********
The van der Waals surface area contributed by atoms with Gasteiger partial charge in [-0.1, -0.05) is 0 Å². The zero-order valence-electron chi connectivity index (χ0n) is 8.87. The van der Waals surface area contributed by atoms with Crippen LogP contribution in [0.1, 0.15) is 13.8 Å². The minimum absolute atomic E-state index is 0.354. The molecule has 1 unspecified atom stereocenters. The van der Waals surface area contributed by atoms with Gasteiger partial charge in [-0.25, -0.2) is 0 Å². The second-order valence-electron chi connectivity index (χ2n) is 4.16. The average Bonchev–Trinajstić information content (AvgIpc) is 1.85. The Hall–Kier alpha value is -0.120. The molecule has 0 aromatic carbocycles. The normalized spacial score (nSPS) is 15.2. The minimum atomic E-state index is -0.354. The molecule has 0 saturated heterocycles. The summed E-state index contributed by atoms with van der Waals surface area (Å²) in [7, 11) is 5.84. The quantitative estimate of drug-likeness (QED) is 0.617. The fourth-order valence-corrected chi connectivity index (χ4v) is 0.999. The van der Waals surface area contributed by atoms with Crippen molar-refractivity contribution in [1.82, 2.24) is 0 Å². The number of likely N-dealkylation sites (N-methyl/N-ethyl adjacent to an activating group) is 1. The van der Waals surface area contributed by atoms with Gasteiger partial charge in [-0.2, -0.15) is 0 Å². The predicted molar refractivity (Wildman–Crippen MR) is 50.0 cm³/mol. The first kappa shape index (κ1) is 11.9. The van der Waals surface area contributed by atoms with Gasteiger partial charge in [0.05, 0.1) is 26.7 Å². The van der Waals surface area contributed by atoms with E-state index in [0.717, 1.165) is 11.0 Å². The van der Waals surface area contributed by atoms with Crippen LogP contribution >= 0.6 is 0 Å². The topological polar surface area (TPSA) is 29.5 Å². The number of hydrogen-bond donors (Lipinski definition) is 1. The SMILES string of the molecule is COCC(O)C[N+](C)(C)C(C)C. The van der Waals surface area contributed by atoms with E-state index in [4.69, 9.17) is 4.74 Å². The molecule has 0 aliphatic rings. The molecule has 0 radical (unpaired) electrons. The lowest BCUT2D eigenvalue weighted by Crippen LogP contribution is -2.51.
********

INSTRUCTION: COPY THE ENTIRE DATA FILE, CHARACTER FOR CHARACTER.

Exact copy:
The van der Waals surface area contributed by atoms with Gasteiger partial charge in [-0.1, -0.05) is 0 Å². The zero-order valence-electron chi connectivity index (χ0n) is 8.87. The van der Waals surface area contributed by atoms with Crippen LogP contribution in [0.1, 0.15) is 13.8 Å². The minimum absolute atomic E-state index is 0.354. The molecule has 1 unspecified atom stereocenters. The van der Waals surface area contributed by atoms with Gasteiger partial charge in [-0.25, -0.2) is 0 Å². The second-order valence-electron chi connectivity index (χ2n) is 4.16. The average Bonchev–Trinajstić information content (AvgIpc) is 1.85. The Hall–Kier alpha value is -0.120. The molecule has 0 aromatic carbocycles. The normalized spacial score (nSPS) is 15.2. The minimum atomic E-state index is -0.354. The molecule has 0 saturated heterocycles. The summed E-state index contributed by atoms with van der Waals surface area (Å²) in [7, 11) is 5.84. The quantitative estimate of drug-likeness (QED) is 0.617. The fourth-order valence-corrected chi connectivity index (χ4v) is 0.999. The van der Waals surface area contributed by atoms with Crippen molar-refractivity contribution in [1.82, 2.24) is 0 Å². The number of likely N-dealkylation sites (N-methyl/N-ethyl adjacent to an activating group) is 1. The van der Waals surface area contributed by atoms with Gasteiger partial charge in [-0.2, -0.15) is 0 Å². The predicted molar refractivity (Wildman–Crippen MR) is 50.0 cm³/mol. The first kappa shape index (κ1) is 11.9. The van der Waals surface area contributed by atoms with Gasteiger partial charge in [0.05, 0.1) is 26.7 Å². The van der Waals surface area contributed by atoms with E-state index in [0.717, 1.165) is 11.0 Å². The van der Waals surface area contributed by atoms with Crippen LogP contribution >= 0.6 is 0 Å². The topological polar surface area (TPSA) is 29.5 Å². The number of hydrogen-bond donors (Lipinski definition) is 1. The SMILES string of the molecule is COCC(O)C[N+](C)(C)C(C)C. The van der Waals surface area contributed by atoms with E-state index in [4.69, 9.17) is 4.74 Å². The molecule has 0 aliphatic rings. The molecule has 0 radical (unpaired) electrons. The lowest BCUT2D eigenvalue weighted by Crippen LogP contribution is -2.51.